Then there is Cary Williams, who frankly the Birds could’ve improved upon during this most recent free agency period and nobody would’ve complained. Williams is here to serve as a stop-gap though, and he was clearly meant to be part of the plan for ’14 given the way his contract was structured.
More than half of Williams’ $6.4 million cap hit this year, per Spotrac, would’ve converted to dead money in the event of his release—a free-agent deal that was signed just this past offseason. For all intents and purposes, the job was his.
But Williams will be 30 by season’s end as well and is limited to begin with. To make matters worse, Bradley Fletcher on the opposite side is scheduled to become a free agent next year.
Who exactly is supposed to play cornerback for the Eagles in 2015 as of right now?
|Age (1/1/15)||'14 Cap Hit||'15 Cap Hit||UFA|
Those are just three or four players that we know must be replaced, as in during this draft… or else. It’s not as if there are no other fires to put out.
The front office did a good job of restoring some sense of stability to the safety position, signing Malcolm Jenkins to hold down one spot while Nate Allen and Earl Wolff battle it out for the other. That being said, Allen is on a one-year deal, Wolff is an unknown and even Jenkins’ three-year deal with only $8.5 million guaranteed doesn’t scream the franchise is married to the guy.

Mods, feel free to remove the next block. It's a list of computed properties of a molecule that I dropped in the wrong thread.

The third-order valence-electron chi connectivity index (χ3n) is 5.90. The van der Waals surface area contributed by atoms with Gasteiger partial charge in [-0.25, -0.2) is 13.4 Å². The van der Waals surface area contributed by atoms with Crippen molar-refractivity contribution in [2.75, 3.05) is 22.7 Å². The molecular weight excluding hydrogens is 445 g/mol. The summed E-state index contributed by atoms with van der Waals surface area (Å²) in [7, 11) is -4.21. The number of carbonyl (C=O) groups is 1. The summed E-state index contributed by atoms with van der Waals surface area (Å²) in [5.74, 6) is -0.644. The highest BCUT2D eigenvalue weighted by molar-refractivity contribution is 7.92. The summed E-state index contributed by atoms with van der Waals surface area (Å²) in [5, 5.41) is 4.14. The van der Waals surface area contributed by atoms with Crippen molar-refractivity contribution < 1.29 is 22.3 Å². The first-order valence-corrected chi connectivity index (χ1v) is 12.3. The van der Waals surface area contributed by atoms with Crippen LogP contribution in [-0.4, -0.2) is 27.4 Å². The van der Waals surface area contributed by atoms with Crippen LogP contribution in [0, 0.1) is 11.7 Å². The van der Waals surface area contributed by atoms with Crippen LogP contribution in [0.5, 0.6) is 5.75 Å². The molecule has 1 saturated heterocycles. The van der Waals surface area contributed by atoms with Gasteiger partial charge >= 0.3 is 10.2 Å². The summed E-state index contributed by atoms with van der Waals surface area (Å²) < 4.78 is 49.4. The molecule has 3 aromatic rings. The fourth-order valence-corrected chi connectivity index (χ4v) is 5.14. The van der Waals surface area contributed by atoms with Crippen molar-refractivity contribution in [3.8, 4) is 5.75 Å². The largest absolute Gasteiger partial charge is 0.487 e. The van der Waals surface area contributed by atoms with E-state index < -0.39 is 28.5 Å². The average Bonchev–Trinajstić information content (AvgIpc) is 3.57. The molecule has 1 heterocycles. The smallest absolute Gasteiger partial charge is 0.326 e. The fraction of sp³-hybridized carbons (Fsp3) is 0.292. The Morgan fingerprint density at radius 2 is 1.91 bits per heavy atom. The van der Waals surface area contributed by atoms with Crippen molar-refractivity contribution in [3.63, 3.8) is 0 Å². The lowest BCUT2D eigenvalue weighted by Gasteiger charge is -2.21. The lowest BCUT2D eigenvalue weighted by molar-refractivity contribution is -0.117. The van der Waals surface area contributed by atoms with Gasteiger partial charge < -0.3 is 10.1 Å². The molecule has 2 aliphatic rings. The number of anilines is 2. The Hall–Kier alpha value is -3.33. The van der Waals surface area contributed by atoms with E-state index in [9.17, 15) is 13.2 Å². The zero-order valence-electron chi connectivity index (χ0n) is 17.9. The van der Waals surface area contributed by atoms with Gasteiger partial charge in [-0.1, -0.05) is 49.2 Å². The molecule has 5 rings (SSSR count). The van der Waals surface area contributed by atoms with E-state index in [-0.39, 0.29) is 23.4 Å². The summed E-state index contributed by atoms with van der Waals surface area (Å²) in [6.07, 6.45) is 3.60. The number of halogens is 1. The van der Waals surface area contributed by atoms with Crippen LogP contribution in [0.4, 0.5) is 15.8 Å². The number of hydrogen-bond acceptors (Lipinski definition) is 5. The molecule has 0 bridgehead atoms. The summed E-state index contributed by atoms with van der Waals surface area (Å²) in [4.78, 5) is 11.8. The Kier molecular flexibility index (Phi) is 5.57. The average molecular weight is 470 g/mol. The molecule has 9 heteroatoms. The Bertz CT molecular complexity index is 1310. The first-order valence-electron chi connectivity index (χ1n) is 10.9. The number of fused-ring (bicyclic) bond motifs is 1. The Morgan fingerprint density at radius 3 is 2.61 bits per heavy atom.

Safety easily could be on the cards for Philadelphia early in this draft. With so many unknowns, it’s very much a position of need.
As is defensive line, even with three apparent starters or combinations for a 3-4 alignment. Fletcher Cox is strong, the organization holds high hopes for Bennie Logan, while Cedric Thornton and Vinny Curry could make for a formidable rotation.